man leaning against wall

Simon Hodges photographed by Matt Porteous

LUX columnist and life coach Simon Hodges continues to explore how we can move away from a survival-based way of thinking and towards a mindset which will help us thrive

In my last column, I posed a few questions, one of which I want to explore more deeply, as it is fundamental to personal transformation: What are the beliefs that I previously bought into which are no longer serving me?

Our Belief Systems

So here is the reality: our belief systems drive our behaviour and everything that we do in our daily lives, and I really do mean everything!

Even though we have tens of thousands of thoughts a day, we tend to only focus on a handful and this handful is far too often rooted in fear. Have you stopped to notice recently which thoughts you habitually pay most attention to? What themes seem to keep coming up?

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Let me bring this alive for you with some real-life examples of how our belief systems play out day to day. How many of you are familiar with the following?

  • Constantly hearing a grating voice in your head which crops up just as you’re about to do something slightly scary and exciting?
  • Feeling frequently frustrated and unfulfilled in your life knowing that you are capable of so much more, but without being able to take the next step?
  • Noticing that you feel a lot of fear-based emotions in your life, such as anxiety about the future or rumination on the past and its failures?

What does this all mean? Well, beneath all of the thoughts and memories that came up as you read those questions is a limiting belief waiting to be outed!

What are our belief systems and where do they come from?

Our belief systems are simply the stories that we believe to be true about ourselves and how we see the world we live in. These might be something like:

  • You can’t make it in life and be successful unless you fight – no pain, no gain!
  • The world is a place of scarcity, filled with people who are out to get me.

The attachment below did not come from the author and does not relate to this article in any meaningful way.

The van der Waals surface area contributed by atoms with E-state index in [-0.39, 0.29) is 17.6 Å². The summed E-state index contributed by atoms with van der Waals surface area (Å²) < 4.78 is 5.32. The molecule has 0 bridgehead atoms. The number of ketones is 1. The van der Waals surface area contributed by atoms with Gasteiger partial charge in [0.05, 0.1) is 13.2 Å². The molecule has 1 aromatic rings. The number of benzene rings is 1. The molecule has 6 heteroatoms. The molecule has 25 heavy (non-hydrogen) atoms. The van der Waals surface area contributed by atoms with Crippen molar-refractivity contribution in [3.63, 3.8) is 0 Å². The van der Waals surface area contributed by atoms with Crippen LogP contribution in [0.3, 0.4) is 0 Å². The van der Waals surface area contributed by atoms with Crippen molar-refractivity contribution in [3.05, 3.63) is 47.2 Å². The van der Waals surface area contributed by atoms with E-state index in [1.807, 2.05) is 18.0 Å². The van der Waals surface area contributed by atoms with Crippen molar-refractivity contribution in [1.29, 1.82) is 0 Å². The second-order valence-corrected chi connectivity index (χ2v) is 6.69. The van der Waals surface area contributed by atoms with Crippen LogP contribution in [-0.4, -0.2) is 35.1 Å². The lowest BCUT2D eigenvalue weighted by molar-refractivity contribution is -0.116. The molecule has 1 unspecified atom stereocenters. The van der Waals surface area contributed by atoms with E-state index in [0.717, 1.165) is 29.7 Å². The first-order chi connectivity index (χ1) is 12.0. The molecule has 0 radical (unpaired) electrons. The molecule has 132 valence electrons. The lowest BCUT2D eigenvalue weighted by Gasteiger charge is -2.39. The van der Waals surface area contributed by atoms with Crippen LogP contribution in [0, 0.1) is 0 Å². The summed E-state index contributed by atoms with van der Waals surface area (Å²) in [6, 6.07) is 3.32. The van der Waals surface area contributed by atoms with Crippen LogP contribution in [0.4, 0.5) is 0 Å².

• When I open up and let people in, I always get hurt.
  • It’s better to play it safe in life and be ‘the diplomatic one’, rather than take risks and fail.
  • It’s selfish to put myself first, I must always look after everyone else.
  • I need to be reserved and calm – expressing how I feel and being emotional are signs of weakness.
  • Everything I do has to be perfect – anything less is failure.

The vast majority of our belief systems stem from our childhood / adolescence and how we interpreted events that occurred during these times and specifically, the meaning we gave to these where we felt emotionally triggered by unpleasant or unwanted feelings. These can be from big life events like death, divorce, injury and illness, or from much smaller and seemingly innocuous things like:

  • how you felt sad and unworthy when your Dad never gave you praise for something you felt was important and meant a lot to you.
  • how your sibling was always the centre of attention and got away with murder, but you were often ignored or disproportionately punished and felt that you weren’t loved as much.
  • how your parents often argued and so you felt you had to be the ‘good girl / boy’, never ask for anything and make everyone else happy.

The reason we interpret these events as above, comes down to three simple needs that are hardwired into our DNA and pre-programmed. We all want to feel:

  • Loved
  • Worthy
  • Enough

When we experience events and interactions where our sense of anyone of the above is compromised, our default reaction is to make up stories (belief systems) to protect us from these unwanted feelings happening again, or at least with less intensity. Inevitably, the stories we choose are built on fear and we end up avoiding doing or saying things, playing safe, and generally not engaging as fully in life and our relationships.

And here’s the killer punch: the vast majority of us are living lives well below our potential because we are unconsciously allowing these limiting (and self-sabotaging) beliefs to run our lives day to day, like the corrupt software of an out of date computer.

Man standing in doorway

Photograph Matt Porteous

What can I do to change my beliefs?

The short answer is: a lot! It is scientifically proven that you can rewire your brain and re-programme your belief systems in as little as 90 days, although my experience is that it is more like 180+ days in reality (more of this in my next column).

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But all change starts with awareness, so first of all, you need to become more aware of the internal chatter in your head, the prevailing emotions you feel day to day and start to assess where in your life you feel least satisfied. When you do this, you will gradually begin to see what is really going on in your head – whether you like it or not!

In short, you cannot make positive changes to move forward until you first become aware of what is holding you back and shine a bright spotlight on these beliefs to see if they really are your ‘truth’ or in fact are just ‘stories’ which you created unconsciously as a child when you didn’t have the awareness to know better.

From this base of core awareness, you’ll be able to ask better questions and to start to consider other choices which might serve you much better – choices which will ultimately leave you happier and more fulfilled with where you are now and where you’re going.

Find out more about Simon Hodges’ work: simonhodges.com; @simonhodgescoaching